1971 240Z - LS1 swap in progress. Just need to: get wheels, drop the car from the rotiserrie, install the motor and trans, rebuild my dash, put in a new interior plus a few more odds and ends (about $10k in incidentals). Should be on the road before my 5 year old heads off to college.

#4 Nelsonian


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Posted 12 June 2015 - 04:09 PM

Branden that is genius. I have been pondering over going the fuel cell route, (99% committed), and really like your approach to it. What fuel cell are you using and gallon size? metal or plastic?

Nelsonian, San Diego, CA.

#5 BrandenZ


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Posted 12 June 2015 - 04:25 PM

Thanks all!  I've "borrowed" so many wonderful ideas from these forums, happy to contribute back in some fashion!  Another member, Zzeal, hooked me up with an exceptional deal on this:



I'll be honest, it's a _really_ tight fight.  Here's an album from the cell swap itself:

2014 07 08 00.01.02 2
Album: Fuel cell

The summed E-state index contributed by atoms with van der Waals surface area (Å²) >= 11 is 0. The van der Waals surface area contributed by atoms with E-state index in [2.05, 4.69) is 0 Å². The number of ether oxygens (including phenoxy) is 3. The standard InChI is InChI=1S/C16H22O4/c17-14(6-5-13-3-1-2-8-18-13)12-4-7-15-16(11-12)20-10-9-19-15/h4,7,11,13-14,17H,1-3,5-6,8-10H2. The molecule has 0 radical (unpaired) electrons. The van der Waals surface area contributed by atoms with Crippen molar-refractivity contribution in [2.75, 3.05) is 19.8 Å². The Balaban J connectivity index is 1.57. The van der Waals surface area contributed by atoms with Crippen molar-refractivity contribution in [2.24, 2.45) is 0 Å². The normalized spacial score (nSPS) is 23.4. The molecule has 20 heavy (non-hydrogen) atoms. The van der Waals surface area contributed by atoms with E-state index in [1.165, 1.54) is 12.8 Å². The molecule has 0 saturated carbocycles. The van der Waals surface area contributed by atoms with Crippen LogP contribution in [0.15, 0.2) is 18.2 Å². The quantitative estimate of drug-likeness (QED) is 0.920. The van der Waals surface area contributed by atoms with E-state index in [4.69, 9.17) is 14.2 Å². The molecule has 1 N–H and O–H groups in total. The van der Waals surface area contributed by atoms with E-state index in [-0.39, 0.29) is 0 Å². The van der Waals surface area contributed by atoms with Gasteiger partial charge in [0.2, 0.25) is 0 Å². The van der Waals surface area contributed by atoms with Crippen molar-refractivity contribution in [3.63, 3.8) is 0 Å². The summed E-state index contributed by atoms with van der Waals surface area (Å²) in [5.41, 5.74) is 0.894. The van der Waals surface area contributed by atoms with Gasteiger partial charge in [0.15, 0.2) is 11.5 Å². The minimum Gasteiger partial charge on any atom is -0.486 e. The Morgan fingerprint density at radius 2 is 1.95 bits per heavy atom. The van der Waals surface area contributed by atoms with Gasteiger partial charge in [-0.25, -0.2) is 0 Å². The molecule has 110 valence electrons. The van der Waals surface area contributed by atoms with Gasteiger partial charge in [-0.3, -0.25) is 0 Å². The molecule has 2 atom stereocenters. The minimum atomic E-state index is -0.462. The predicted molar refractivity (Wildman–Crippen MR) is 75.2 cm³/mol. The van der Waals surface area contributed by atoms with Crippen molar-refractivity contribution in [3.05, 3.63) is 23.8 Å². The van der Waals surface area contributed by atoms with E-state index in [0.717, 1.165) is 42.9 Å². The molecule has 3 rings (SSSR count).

28 images


The pics aren't perfect; it's a bit hard to get good ones.  However, just beware that the dimensions are about as close as it gets across the board.  If I had to do it all over again, I'd probably opt for a 10 gallon to have more wiggle room.  The width is just perfect to locate it and still fit dual exhaust.  The depth is just perfect to be able to locate it between the diff and bumper, and the height is just perfect to leave enough room for AN fittings and braided steel (clearing the spare tire well cover) and sit ever so slightly above the diff and exhaust, at an angle.  It sits 5" off the ground on a fairly aggressive drop (5 3/4" off the rocker) with sectioned struts, and my region allows 4" at the lowest.  Coming off the trailer, I think 4.5" would be the lowest that would clear.  I got kind of lucky, measuring everything post-purchase.  :-)

#6 ls240z



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Posted 12 June 2015 - 04:27 PM

I believe he's using the ATL SP-112,a steel container surrounding a 12 gallon bladder.

Edit: I was a couple minutes slow!

Edited by ls240z, 12 June 2015 - 04:29 PM.

#7 z-ya



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Posted 15 June 2015 - 11:11 AM

Nice work. A great solution for racers too. Most sanctioning bodies require steel between the cell and the passenger compartment.

"I finally found my old blue jeans. I could tell that they was mine from the oil and the gasoline."